But what is thanksgiving? Not the capital T holiday, but the lower case t act? If we’re thankful, which we know we should be, to whom are we to be thankful? I admit I struggle with being thankful. I have a very hard time balancing being content and striving for more. I don’t know where the balance is. If I’m grateful and thankful, does this mean I’m content? It should, I think. But I admit that I am not. Ask my wife. I’m not predisposed to contentment, even if I am predisposed to be thankful. Indeed, shouldn’t one require the other? This is my personal struggle, the feeling of a unique form of driven anxiety coupled with an understanding that my life, while far from perfect,  has been pretty, pretty, pretty good.

Today, my children are healthy. My son is addicted to some Starwars video game, and my daughter hates homework, but things are, on balance, good. My wife is struggling with an unfortunate deer hunting incident from last weekend, wherein she was an unwilling accomplice to Buck murder,  but that’s a story for another time once the wound isn’t so fresh. Her figurative wound, not the Buck’s mortal wound. That wound isn’t fresh anymore. But still, my wife is well and my kids are well and I love them all dearly. I almost wrote deerly, in reference to the murdered Buck, but I didn’t think you’d get the joke.

This week, like every week, I’m going to try to be more thankful. To be more understanding. To be less frustrated and more content. This week, like every week, I’ll fail. But I adore Thanksgiving, and the way it brings a family together to give thanks for the many blessings that have been dropped squarely into our unworthy laps.  The thing is, while my family will have disagreements and spats this weekend (like every week), we know to whom we are thankful.  And that’s really what this Holiday is all about.  We’ll enjoy this week and keep with us an attitude of thankfulness to the bestower of these blessings.

 

Photo Courtesy Matt Mason Photography.
Lake Geneva Price Reductions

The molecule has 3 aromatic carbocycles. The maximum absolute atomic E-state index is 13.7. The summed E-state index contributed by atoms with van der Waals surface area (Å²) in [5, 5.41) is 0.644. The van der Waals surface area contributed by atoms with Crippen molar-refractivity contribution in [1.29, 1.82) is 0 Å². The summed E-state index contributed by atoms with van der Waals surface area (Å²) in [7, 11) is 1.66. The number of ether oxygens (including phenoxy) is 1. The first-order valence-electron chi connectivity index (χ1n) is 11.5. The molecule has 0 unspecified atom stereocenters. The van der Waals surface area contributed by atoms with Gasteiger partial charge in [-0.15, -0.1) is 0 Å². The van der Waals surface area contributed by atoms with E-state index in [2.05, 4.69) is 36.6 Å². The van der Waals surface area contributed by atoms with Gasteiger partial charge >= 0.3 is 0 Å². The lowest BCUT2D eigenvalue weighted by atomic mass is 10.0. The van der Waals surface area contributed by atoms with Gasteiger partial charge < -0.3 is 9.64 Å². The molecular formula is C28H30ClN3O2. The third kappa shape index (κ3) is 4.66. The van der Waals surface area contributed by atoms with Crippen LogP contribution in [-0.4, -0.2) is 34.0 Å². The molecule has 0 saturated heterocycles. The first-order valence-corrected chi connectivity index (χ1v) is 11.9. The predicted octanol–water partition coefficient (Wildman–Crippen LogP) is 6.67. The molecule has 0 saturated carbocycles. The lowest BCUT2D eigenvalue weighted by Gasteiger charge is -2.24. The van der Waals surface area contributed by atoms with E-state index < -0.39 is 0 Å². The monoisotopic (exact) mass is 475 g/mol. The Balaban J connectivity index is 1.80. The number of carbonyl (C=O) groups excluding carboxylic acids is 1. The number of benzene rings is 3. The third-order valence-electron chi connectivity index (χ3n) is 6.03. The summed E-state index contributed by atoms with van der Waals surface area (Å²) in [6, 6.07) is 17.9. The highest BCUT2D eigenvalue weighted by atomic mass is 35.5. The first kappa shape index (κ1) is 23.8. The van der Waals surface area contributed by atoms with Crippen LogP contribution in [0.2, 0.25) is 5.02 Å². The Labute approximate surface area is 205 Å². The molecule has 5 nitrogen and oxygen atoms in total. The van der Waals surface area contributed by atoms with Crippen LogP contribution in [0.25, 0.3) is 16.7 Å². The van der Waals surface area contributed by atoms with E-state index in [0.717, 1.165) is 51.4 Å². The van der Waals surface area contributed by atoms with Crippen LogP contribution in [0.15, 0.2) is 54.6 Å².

Lake Geneva Price Reductions

Tis the season for one of two things. Ambivalence is the most popular option for mid November. Why pay attention to the market when it’s just so easy to eat pie and pretend your weekends aren’t awful and boring? Sellers find and embrace ambivalence today as well, accepting that the market will slow to some degree from now through the earliest part of 2018. In spite of this holiday pause, there’s reason to doubt that several deals will come together over the next six weeks, as the market never actually sleeps. It just rests its eyes once in a while. Because of this, some sellers will remove their property from market (mistake), and others will just continue on as though everything is fine (it likely will be). But some sellers are November price cutters, and those are the sellers we’re looking for.

Last week I dropped the price of my large Basswood estate from $9.75MM to $8.995MM. This is a meaningful price drop, and it wasn’t easy to achieve. Buyers in this strata should take another look at this property, as it offers too much to be ignored. Large frontage, deep property, perfect location. The house itself is large, easy to understand, and ready to host an easy surface renovation.  There are many estates on Geneva Lake. Many amazing estates. But there are very few that are complete. What do I mean by complete?  I mean a property that’s large enough to feel important. A house that matches. A swimming pool. A guest house. A large pier.  Combine all of those elements and you’ve got an estate. Basswood? It’s an estate, and I just put it on sale.